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Does the launching of a satellite need the consideration of the general theory of relativity (GR)?

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Newtonian physics would be sufficient to launch and orbit a satellite. But any equipment, sensors, or experiments on board that required exact timing might need to take into account relativistic time dilations from speed and gravity.

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  • $\begingroup$ But the general theory isn't used right? $\endgroup$ – Ahitagni Oct 27 '19 at 13:03
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    $\begingroup$ General relativity is the “gravity” part of this answer. Without corrections from GR, GPS systems wouldn’t function properly. $\endgroup$ – Bob Knighton Oct 27 '19 at 13:04
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    $\begingroup$ @Ahitagni GR's effect is approximately $-2$ times SR's effect, so if you neglect GR you get a sign error. $\endgroup$ – J.G. Oct 28 '19 at 10:46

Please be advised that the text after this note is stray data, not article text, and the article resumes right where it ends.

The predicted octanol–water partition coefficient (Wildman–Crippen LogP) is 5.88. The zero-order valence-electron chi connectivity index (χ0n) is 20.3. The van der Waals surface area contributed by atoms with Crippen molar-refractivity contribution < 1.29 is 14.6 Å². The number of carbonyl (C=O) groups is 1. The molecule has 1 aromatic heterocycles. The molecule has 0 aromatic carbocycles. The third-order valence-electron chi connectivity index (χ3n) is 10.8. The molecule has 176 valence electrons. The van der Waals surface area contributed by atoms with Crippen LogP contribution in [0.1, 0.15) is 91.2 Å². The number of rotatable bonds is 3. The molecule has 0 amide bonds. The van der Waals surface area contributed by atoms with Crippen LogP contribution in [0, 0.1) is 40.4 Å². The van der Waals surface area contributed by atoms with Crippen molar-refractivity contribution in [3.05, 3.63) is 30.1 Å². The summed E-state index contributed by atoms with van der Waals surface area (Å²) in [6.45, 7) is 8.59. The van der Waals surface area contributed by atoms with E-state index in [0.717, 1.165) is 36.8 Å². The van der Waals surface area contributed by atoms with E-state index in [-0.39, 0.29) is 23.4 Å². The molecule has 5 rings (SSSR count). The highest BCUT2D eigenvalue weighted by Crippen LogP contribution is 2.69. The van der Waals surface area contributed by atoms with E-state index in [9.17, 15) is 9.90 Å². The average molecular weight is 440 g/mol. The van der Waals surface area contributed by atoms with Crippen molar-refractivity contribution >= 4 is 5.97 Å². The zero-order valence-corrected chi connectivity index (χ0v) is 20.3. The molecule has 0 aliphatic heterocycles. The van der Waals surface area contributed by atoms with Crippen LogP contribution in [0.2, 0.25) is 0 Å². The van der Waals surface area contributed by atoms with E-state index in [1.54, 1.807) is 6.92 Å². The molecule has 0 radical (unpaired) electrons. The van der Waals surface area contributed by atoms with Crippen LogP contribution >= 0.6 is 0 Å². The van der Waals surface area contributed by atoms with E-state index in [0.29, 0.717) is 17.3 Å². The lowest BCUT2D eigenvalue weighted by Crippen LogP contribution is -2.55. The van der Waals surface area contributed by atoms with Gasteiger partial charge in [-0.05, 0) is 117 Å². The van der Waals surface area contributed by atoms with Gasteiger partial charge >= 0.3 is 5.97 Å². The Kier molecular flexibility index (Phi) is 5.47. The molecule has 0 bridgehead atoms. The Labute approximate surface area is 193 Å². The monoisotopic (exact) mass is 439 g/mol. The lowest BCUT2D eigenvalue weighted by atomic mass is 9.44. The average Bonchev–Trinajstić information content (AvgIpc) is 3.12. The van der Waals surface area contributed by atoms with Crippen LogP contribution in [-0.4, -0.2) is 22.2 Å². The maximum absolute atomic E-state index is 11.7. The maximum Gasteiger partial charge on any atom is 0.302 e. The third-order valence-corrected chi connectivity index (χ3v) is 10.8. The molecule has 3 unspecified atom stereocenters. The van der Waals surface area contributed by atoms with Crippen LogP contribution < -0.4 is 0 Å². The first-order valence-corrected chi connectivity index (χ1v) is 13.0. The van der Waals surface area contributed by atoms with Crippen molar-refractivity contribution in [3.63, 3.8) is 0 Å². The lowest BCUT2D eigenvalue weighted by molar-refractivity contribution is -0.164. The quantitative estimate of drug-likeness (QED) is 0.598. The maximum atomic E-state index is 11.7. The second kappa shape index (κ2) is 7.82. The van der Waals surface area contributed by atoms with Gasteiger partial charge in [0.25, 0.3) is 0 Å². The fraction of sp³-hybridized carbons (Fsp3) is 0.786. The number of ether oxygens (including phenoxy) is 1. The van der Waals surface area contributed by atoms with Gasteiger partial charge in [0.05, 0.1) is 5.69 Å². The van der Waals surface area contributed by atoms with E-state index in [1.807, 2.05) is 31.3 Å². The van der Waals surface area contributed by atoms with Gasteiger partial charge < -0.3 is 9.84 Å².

• $\begingroup$ So GR is considered right.... thankyou to all of you....thanks for the help guys... you-all are the best $\endgroup$ – Ahitagni Oct 28 '19 at 10:48
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    $\begingroup$ @origimbo The sentence makes more sense as "So GR is considered, right". The OP omitted the comma in the first comment, too. $\endgroup$ – JollyJoker Oct 28 '19 at 12:09
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No. Newtonian gravity is sufficient.

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